Baseball has a history like no other American sport. The Union Grounds in Brooklyn, New York, is considered to be the first ballpark ever built, when William Cammeyer decided to use the Union Skating Pond as a ground for baseball games in 1862. Professional teams followed in 1871 and enterprising owners began to invest in the creation of wooden palaces, such as the Grand Pavilion in Boston and Sportsman’s Park in St Louis.The first steel-and-concrete ballpark was Shibe Park in Philadelphia built in 1909 which housed a then-record 20,000 spectators and set the standard in ballpark design. The Brooklyn Dodgers matched that with Ebbet’s Field in 1913 and the New York Yankees trumped them with a 58,000 capacity Yankee stadium to house the legion of babe Ruth fans.Over the years the cathedrals of baseball have come, been copied and are now gone, with all but a few heavily-modernized exceptions. Lost Ballparks looks back at the most storied ballparks in baseball’s rich history.From the wooden bleachers of Boston’s Huntington Avenue Grounds to the ‘space age’ Houston Astrodome, to the tidal harbor ballpark at Ketchikan Alaska, there is a huge variety of ballparks that have fallenList of cities: Atlanta, Baltimore, Boston, Brooklyn, Chicago, Cincinnati, Clearwater, Cleveland, Dallas, Denver, DesMoines, Detroit, Emeryville (Ca), Fort Mill (SC), Houston, Indianapolis, Johnson City (NY), Kansas City, Ketchikan (Al), Los Angeles, Memphis, Miami, Milwaukee, Montreal, Newark, NewOrleans, New York, Omaha, Rochester, St Louis, St Paul, St Petersburg, Salt Lake City, San Diego, San Francisco, Seattle, Tokyo (Japan), Toledo, Toronto, Washington, D.C., Wilmington.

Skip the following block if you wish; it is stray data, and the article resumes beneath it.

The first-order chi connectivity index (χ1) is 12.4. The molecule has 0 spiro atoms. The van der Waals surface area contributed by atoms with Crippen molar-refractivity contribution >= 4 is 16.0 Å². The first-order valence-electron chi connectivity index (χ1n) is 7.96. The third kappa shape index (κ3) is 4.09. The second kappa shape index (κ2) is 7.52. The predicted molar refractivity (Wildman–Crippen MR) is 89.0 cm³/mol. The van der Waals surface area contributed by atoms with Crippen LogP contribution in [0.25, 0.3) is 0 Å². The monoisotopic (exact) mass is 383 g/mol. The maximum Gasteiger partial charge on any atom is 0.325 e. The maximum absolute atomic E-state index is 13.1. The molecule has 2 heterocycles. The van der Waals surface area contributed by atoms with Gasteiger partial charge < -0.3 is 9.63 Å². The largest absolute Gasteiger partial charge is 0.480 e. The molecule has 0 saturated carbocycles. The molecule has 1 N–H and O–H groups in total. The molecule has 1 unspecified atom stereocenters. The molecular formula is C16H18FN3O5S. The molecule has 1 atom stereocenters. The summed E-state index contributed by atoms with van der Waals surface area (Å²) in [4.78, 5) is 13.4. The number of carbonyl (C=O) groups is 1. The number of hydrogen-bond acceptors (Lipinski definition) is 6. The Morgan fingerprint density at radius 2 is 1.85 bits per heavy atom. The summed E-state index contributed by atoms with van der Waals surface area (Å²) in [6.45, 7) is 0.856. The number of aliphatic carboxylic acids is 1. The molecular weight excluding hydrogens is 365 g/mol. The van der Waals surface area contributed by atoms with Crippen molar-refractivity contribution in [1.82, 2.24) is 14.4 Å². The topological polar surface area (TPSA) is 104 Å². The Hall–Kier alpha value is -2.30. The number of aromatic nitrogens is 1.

About the Author
Dennis Evanosky and Eric J. Kos publish the Alameda Sun, a weekly newspaper across the bay from San Francisco. Dennis has written three books about Bay Area history. Eric graduated from the Rhode Island School of Design in 1977. He has written for and designed various publications before forming Stellar Media Group Inc. in 2001. Dennis and Eric first teamed up in 2004 to write East Bay Then and Now and in 2010 Los Angeles from the Air Then and Now. They are also the authors of Lost San Francisco.
"provides a magic ride through baseball's past."—The Denver Post